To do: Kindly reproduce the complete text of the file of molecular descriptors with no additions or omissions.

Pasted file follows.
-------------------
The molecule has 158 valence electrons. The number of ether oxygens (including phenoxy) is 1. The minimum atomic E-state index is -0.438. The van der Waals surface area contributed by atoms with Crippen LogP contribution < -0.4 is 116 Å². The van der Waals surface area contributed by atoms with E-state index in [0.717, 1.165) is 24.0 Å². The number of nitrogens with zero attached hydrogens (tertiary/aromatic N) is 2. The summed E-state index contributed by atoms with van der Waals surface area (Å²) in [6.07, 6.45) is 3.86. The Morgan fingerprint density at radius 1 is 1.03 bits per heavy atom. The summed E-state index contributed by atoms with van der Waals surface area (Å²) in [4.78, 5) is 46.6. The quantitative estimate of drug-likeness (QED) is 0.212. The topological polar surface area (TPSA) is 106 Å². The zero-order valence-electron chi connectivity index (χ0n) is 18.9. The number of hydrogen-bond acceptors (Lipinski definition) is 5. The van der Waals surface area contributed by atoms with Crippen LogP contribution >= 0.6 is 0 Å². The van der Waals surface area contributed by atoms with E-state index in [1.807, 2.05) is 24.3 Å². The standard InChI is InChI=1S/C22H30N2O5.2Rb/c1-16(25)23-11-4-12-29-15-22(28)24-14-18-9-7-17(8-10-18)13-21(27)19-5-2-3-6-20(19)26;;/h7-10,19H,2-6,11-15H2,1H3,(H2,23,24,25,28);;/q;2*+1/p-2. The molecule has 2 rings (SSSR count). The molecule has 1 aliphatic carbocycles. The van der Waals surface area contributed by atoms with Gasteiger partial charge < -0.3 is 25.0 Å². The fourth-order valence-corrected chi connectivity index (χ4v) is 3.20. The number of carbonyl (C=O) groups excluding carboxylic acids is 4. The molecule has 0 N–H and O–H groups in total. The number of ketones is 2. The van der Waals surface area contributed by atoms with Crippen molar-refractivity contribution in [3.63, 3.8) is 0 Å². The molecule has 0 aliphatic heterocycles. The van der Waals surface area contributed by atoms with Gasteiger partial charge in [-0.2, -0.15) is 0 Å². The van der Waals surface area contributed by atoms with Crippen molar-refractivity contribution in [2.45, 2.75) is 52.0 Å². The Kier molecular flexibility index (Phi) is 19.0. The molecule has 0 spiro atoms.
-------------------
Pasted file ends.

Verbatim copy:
The molecule has 158 valence electrons. The number of ether oxygens (including phenoxy) is 1. The minimum atomic E-state index is -0.438. The van der Waals surface area contributed by atoms with Crippen LogP contribution < -0.4 is 116 Å². The van der Waals surface area contributed by atoms with E-state index in [0.717, 1.165) is 24.0 Å². The number of nitrogens with zero attached hydrogens (tertiary/aromatic N) is 2. The summed E-state index contributed by atoms with van der Waals surface area (Å²) in [6.07, 6.45) is 3.86. The Morgan fingerprint density at radius 1 is 1.03 bits per heavy atom. The summed E-state index contributed by atoms with van der Waals surface area (Å²) in [4.78, 5) is 46.6. The quantitative estimate of drug-likeness (QED) is 0.212. The topological polar surface area (TPSA) is 106 Å². The zero-order valence-electron chi connectivity index (χ0n) is 18.9. The number of hydrogen-bond acceptors (Lipinski definition) is 5. The van der Waals surface area contributed by atoms with Crippen LogP contribution >= 0.6 is 0 Å². The van der Waals surface area contributed by atoms with E-state index in [1.807, 2.05) is 24.3 Å². The standard InChI is InChI=1S/C22H30N2O5.2Rb/c1-16(25)23-11-4-12-29-15-22(28)24-14-18-9-7-17(8-10-18)13-21(27)19-5-2-3-6-20(19)26;;/h7-10,19H,2-6,11-15H2,1H3,(H2,23,24,25,28);;/q;2*+1/p-2. The molecule has 2 rings (SSSR count). The molecule has 1 aliphatic carbocycles. The van der Waals surface area contributed by atoms with Gasteiger partial charge < -0.3 is 25.0 Å². The fourth-order valence-corrected chi connectivity index (χ4v) is 3.20. The number of carbonyl (C=O) groups excluding carboxylic acids is 4. The molecule has 0 N–H and O–H groups in total. The number of ketones is 2. The van der Waals surface area contributed by atoms with Crippen molar-refractivity contribution in [3.63, 3.8) is 0 Å². The molecule has 0 aliphatic heterocycles. The van der Waals surface area contributed by atoms with Gasteiger partial charge in [-0.2, -0.15) is 0 Å². The van der Waals surface area contributed by atoms with Crippen molar-refractivity contribution in [2.45, 2.75) is 52.0 Å². The Kier molecular flexibility index (Phi) is 19.0. The molecule has 0 spiro atoms.